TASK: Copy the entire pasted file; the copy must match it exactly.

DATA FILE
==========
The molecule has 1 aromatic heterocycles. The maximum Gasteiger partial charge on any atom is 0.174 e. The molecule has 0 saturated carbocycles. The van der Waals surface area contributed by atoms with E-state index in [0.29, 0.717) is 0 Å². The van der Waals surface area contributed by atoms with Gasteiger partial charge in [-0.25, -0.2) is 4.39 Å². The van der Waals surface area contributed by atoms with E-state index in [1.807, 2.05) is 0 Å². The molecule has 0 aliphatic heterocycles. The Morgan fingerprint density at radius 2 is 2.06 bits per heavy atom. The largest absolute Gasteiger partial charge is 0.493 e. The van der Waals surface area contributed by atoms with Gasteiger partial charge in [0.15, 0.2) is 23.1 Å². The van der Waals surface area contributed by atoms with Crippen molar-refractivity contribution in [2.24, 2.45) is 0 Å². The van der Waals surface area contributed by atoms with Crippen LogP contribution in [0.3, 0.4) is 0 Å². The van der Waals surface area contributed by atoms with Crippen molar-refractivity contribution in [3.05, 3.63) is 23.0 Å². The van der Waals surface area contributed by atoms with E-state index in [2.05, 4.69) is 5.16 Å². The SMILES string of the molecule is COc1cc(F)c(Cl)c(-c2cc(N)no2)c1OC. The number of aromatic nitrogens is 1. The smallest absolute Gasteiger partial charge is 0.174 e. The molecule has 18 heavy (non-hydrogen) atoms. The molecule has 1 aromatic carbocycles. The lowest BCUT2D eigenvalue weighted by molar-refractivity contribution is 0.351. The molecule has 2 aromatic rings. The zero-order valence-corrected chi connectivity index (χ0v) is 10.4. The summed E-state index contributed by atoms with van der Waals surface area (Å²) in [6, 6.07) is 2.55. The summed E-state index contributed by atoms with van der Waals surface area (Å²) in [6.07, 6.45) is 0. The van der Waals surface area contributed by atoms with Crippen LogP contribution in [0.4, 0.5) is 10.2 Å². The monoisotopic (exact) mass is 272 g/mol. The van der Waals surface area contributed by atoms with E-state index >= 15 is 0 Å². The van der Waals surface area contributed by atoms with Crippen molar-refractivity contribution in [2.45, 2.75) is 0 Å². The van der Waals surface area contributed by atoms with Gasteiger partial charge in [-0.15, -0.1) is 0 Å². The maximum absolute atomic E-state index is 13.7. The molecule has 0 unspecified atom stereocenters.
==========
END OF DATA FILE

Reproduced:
The molecule has 1 aromatic heterocycles. The maximum Gasteiger partial charge on any atom is 0.174 e. The molecule has 0 saturated carbocycles. The van der Waals surface area contributed by atoms with E-state index in [0.29, 0.717) is 0 Å². The van der Waals surface area contributed by atoms with Gasteiger partial charge in [-0.25, -0.2) is 4.39 Å². The van der Waals surface area contributed by atoms with E-state index in [1.807, 2.05) is 0 Å². The molecule has 0 aliphatic heterocycles. The Morgan fingerprint density at radius 2 is 2.06 bits per heavy atom. The largest absolute Gasteiger partial charge is 0.493 e. The van der Waals surface area contributed by atoms with Gasteiger partial charge in [0.15, 0.2) is 23.1 Å². The van der Waals surface area contributed by atoms with Crippen molar-refractivity contribution in [2.24, 2.45) is 0 Å². The van der Waals surface area contributed by atoms with Crippen LogP contribution in [0.3, 0.4) is 0 Å². The van der Waals surface area contributed by atoms with Crippen molar-refractivity contribution in [3.05, 3.63) is 23.0 Å². The van der Waals surface area contributed by atoms with E-state index in [2.05, 4.69) is 5.16 Å². The SMILES string of the molecule is COc1cc(F)c(Cl)c(-c2cc(N)no2)c1OC. The number of aromatic nitrogens is 1. The smallest absolute Gasteiger partial charge is 0.174 e. The molecule has 18 heavy (non-hydrogen) atoms. The molecule has 1 aromatic carbocycles. The lowest BCUT2D eigenvalue weighted by molar-refractivity contribution is 0.351. The molecule has 2 aromatic rings. The zero-order valence-corrected chi connectivity index (χ0v) is 10.4. The summed E-state index contributed by atoms with van der Waals surface area (Å²) in [6, 6.07) is 2.55. The summed E-state index contributed by atoms with van der Waals surface area (Å²) in [6.07, 6.45) is 0. The van der Waals surface area contributed by atoms with Crippen LogP contribution in [0.4, 0.5) is 10.2 Å². The monoisotopic (exact) mass is 272 g/mol. The van der Waals surface area contributed by atoms with E-state index >= 15 is 0 Å². The van der Waals surface area contributed by atoms with Crippen molar-refractivity contribution in [2.45, 2.75) is 0 Å². The van der Waals surface area contributed by atoms with Gasteiger partial charge in [-0.15, -0.1) is 0 Å². The maximum absolute atomic E-state index is 13.7. The molecule has 0 unspecified atom stereocenters.